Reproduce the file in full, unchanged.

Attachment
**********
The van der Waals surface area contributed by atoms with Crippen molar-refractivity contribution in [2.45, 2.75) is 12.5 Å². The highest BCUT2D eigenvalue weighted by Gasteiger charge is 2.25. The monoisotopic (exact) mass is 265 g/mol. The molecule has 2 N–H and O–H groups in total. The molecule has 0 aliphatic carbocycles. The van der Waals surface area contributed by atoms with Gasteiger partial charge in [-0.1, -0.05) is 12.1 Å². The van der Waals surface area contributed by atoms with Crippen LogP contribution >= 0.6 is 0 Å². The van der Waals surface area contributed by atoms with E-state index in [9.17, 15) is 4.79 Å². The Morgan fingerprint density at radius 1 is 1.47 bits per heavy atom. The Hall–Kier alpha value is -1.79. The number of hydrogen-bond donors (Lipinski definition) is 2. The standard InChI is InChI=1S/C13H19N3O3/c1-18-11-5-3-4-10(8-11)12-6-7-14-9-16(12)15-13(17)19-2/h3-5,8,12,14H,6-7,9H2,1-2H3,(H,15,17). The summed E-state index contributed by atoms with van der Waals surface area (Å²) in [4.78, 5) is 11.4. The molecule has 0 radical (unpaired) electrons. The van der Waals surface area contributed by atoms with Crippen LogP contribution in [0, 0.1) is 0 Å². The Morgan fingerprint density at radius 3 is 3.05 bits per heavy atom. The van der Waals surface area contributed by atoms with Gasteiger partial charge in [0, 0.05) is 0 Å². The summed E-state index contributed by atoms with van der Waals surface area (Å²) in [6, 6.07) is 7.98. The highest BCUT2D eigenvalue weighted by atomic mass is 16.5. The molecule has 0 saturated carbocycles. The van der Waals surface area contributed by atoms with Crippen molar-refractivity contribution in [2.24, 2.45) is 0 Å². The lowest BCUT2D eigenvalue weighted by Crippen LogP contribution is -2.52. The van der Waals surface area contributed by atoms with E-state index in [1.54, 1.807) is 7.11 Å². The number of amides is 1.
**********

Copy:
The van der Waals surface area contributed by atoms with Crippen molar-refractivity contribution in [2.45, 2.75) is 12.5 Å². The highest BCUT2D eigenvalue weighted by Gasteiger charge is 2.25. The monoisotopic (exact) mass is 265 g/mol. The molecule has 2 N–H and O–H groups in total. The molecule has 0 aliphatic carbocycles. The van der Waals surface area contributed by atoms with Gasteiger partial charge in [-0.1, -0.05) is 12.1 Å². The van der Waals surface area contributed by atoms with Crippen LogP contribution >= 0.6 is 0 Å². The van der Waals surface area contributed by atoms with E-state index in [9.17, 15) is 4.79 Å². The Morgan fingerprint density at radius 1 is 1.47 bits per heavy atom. The Hall–Kier alpha value is -1.79. The number of hydrogen-bond donors (Lipinski definition) is 2. The standard InChI is InChI=1S/C13H19N3O3/c1-18-11-5-3-4-10(8-11)12-6-7-14-9-16(12)15-13(17)19-2/h3-5,8,12,14H,6-7,9H2,1-2H3,(H,15,17). The summed E-state index contributed by atoms with van der Waals surface area (Å²) in [4.78, 5) is 11.4. The molecule has 0 radical (unpaired) electrons. The van der Waals surface area contributed by atoms with Crippen LogP contribution in [0, 0.1) is 0 Å². The Morgan fingerprint density at radius 3 is 3.05 bits per heavy atom. The van der Waals surface area contributed by atoms with Gasteiger partial charge in [0, 0.05) is 0 Å². The summed E-state index contributed by atoms with van der Waals surface area (Å²) in [6, 6.07) is 7.98. The highest BCUT2D eigenvalue weighted by atomic mass is 16.5. The molecule has 0 saturated carbocycles. The van der Waals surface area contributed by atoms with Crippen molar-refractivity contribution in [2.24, 2.45) is 0 Å². The lowest BCUT2D eigenvalue weighted by Crippen LogP contribution is -2.52. The van der Waals surface area contributed by atoms with E-state index in [1.54, 1.807) is 7.11 Å². The number of amides is 1.